(The Center Square) – Beginning next year, Iowa gas stations that install, replace or convert gas storage tanks must advertise for and sell E-15 gasoline, and, additionally, gas station infrastructure must accommodate B-20 biodiesel under a bill Gov. Kim Reynolds announced Tuesday she’ll sign.
The House and the Senate passed HF 2128 with 81-13 and 42-3 votes, respectively.
Gas stations are exempt if they open before January 2023, sold no more than 300,000 gallons of gas on average, annually, from 2020 through 2022, and if they do not replace their storage tanks, according to the latest fiscal note on the bill. Motor fuel dispensers that exclusively dispense aviation fuel, diesel or kerosene are exempt.
Waivers are available for gas stations whose motor fuel storage tanks are older than 1996 (Class 1 Waiver) or if the costs to install the infrastructure to be able to sell E-15 are higher than what the dealer would pay to receive standard financial incentives through the Renewable Fuel Infrastructure Program.
Gas stations subject to the mandate are eligible for three tiers of grants:
- Owners of no more than 10 motor fuel sites in Iowa that have never sold E-15 and sold no more than a mean 140,000 gallons of gas annually (from 2020 through 2022) qualify for 90.0% of costs or $63,900.
- Owners of no more than 10 motor fuel sites in Iowa that have never sold E-15 and sold between 140,000 and 450,000 gallons of gas annually (from 2020 through 2022) qualify for the lesser of 75.0% of qualified costs or $53,250.
- All other gas station owners can apply for 75% of qualified costs or $50,000.
Reynolds would be able to temporarily suspend the requirement of access to E-15 through an executive order if there is an inadequate supply, consumers are at risk of economic hardship due to market prices of E-15 or existing motor fuel storage and dispensing infrastructure can’t store and dispense E15.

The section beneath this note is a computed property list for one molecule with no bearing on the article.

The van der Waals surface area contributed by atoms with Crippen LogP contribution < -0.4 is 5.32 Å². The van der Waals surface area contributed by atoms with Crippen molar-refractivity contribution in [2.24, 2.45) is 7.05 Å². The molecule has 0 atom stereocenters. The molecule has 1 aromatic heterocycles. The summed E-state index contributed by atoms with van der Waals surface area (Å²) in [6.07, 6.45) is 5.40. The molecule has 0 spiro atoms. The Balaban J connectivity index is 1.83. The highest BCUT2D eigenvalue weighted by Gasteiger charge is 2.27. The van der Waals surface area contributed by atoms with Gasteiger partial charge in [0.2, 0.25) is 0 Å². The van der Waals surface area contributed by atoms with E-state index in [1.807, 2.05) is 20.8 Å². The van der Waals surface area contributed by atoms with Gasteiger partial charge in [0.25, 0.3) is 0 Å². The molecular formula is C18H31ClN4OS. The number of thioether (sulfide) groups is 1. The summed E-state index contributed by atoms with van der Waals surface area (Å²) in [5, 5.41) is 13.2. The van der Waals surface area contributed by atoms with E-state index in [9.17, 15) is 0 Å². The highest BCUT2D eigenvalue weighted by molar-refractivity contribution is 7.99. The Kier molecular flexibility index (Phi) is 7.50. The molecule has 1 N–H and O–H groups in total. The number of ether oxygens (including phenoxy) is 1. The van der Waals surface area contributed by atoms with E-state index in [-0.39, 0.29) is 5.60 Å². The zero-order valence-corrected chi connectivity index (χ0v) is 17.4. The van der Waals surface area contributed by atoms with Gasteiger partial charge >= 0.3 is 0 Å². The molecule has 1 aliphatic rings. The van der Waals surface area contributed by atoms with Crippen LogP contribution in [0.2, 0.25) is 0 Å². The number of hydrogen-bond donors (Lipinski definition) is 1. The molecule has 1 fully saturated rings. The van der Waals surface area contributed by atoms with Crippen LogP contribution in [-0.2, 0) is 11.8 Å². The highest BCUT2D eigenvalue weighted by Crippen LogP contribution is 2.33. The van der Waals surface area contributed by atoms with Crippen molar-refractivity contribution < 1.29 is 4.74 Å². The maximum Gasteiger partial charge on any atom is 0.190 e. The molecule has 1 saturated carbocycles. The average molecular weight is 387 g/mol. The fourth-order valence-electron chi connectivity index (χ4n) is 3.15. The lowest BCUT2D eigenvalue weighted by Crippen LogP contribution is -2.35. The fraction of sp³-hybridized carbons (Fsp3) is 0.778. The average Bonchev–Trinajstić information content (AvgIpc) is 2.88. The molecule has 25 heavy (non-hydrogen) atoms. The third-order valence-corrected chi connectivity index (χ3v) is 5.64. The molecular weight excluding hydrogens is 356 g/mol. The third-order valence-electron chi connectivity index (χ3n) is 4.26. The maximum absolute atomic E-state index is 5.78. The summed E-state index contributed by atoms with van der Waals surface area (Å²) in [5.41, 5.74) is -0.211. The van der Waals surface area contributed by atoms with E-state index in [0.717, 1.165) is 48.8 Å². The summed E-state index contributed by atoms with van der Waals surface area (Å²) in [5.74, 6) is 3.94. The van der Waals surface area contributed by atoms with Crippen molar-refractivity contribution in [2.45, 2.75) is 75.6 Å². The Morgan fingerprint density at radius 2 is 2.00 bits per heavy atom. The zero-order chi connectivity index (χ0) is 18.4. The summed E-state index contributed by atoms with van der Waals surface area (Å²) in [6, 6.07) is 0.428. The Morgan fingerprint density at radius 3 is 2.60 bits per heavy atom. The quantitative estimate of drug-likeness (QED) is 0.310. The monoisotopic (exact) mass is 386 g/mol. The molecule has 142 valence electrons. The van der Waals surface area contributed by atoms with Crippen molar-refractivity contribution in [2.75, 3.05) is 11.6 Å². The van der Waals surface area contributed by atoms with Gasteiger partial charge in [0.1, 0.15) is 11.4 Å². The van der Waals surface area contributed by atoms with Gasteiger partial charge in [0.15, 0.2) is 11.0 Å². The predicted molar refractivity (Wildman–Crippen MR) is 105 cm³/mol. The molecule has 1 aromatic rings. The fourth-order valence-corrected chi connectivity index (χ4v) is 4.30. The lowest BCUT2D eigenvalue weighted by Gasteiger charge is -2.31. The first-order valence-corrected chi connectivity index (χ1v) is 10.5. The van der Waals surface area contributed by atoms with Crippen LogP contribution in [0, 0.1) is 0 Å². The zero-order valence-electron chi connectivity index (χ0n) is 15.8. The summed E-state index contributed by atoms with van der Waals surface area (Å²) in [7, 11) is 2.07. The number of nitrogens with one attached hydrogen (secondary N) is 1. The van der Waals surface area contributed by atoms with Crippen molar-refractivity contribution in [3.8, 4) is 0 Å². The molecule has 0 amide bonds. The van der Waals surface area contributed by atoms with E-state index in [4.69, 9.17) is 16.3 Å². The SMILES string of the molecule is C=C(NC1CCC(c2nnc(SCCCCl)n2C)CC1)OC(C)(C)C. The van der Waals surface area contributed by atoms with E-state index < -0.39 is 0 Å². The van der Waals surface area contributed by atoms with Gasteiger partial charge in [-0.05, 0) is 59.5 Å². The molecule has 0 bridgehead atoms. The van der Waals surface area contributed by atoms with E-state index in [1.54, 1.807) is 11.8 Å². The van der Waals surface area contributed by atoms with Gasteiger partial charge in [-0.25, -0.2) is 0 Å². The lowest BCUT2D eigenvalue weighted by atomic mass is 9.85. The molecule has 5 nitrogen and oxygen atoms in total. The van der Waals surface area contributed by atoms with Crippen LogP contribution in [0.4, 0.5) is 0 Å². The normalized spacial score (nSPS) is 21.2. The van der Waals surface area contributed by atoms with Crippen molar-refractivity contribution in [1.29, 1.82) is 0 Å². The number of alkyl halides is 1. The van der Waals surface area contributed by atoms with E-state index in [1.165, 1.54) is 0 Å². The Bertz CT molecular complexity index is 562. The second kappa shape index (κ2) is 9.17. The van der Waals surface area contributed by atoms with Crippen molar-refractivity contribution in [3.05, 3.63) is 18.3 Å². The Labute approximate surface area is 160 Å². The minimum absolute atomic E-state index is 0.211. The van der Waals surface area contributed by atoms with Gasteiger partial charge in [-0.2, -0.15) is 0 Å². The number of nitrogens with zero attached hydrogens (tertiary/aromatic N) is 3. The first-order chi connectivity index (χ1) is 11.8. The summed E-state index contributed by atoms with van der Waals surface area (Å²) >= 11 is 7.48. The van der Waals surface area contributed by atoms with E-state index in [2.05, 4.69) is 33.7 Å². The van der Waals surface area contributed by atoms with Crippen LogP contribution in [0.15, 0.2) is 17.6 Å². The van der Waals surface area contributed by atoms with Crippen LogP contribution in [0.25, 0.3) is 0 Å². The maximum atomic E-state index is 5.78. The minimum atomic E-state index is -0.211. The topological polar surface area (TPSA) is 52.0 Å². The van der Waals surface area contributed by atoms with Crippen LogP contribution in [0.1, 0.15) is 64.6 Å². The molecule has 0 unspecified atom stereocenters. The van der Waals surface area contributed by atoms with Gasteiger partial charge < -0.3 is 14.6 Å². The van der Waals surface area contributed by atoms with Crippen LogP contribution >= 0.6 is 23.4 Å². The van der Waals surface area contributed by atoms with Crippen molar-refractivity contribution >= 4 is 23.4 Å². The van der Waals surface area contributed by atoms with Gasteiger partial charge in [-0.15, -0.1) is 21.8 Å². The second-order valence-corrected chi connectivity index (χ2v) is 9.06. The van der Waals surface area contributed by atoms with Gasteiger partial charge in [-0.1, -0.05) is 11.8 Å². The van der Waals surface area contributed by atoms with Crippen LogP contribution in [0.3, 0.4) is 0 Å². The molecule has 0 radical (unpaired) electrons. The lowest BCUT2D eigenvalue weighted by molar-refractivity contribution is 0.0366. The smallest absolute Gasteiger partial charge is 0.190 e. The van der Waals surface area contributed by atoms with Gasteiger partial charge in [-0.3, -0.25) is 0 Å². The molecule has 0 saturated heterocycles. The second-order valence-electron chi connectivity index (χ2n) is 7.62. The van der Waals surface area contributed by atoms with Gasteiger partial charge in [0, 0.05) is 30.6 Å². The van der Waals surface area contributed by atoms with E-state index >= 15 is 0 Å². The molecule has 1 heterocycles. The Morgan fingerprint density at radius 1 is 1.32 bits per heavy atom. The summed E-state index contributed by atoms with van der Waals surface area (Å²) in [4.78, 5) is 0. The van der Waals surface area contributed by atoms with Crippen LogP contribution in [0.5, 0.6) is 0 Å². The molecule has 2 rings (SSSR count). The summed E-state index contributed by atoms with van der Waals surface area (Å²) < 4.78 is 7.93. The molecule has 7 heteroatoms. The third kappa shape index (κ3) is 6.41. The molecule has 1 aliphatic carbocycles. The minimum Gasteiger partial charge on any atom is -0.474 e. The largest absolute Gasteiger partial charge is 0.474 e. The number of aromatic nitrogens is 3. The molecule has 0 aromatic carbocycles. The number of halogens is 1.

The Department of Agriculture and Land Stewardship can refuse to issue or renew a commercial weighing and measuring device for a gas station if the dealer doesn’t comply with the law, a Feb. 7 fiscal note said. Perjuring on applying for a waiver is a class D felony, punishable by up to 5 years in confinement and a fine of at least $1,025, up to $10,245.
Mark Maxwell lobbied against the bill on behalf of A.B.A.T.E. of Iowa and Iowa Motorcycle Dealers Association. He told The Center Square in a phone interview Tuesday that the groups oppose legislative mandates since they interfere with a free market system.
“The fuel is out there,” he said. “If people want to use it, they can use it. We believe that this [bill] takes away people’s choices.”
About 17 percent of Iowa gas stations that reported sales to the state last year sold E-15 in 2021, according to an Iowa Department of Revenue report, Des Moines Register reported. E-15 and higher ethanol blends sales were about 6.1 percent of sales that year.
“The Iowa legislature’s decision to prop up E-15 provides a look at the future of the ethanol industry – an industry dependent on subsidies and mandates,” Food and Water Watch Senior Iowa Organizer Emma Schmit told The Center Square in an emailed statement Tuesday. “Ethanol was originally introduced as a bridge fuel, a bridge that will inevitably end. This legislation only extends the bridge.”
Schmit said legislators should be turning their attention to supporting their constituents who are pushing for a ban on eminent domain for carbon pipelines.
Not all vehicles take E-15 gasoline. Many automotive manufacturers use yellow gas caps for flexible fuel vehicles or specify fuel types that can be used in vehicles in the manual or the manufacturer’s website, according to Fueleconomy.gov.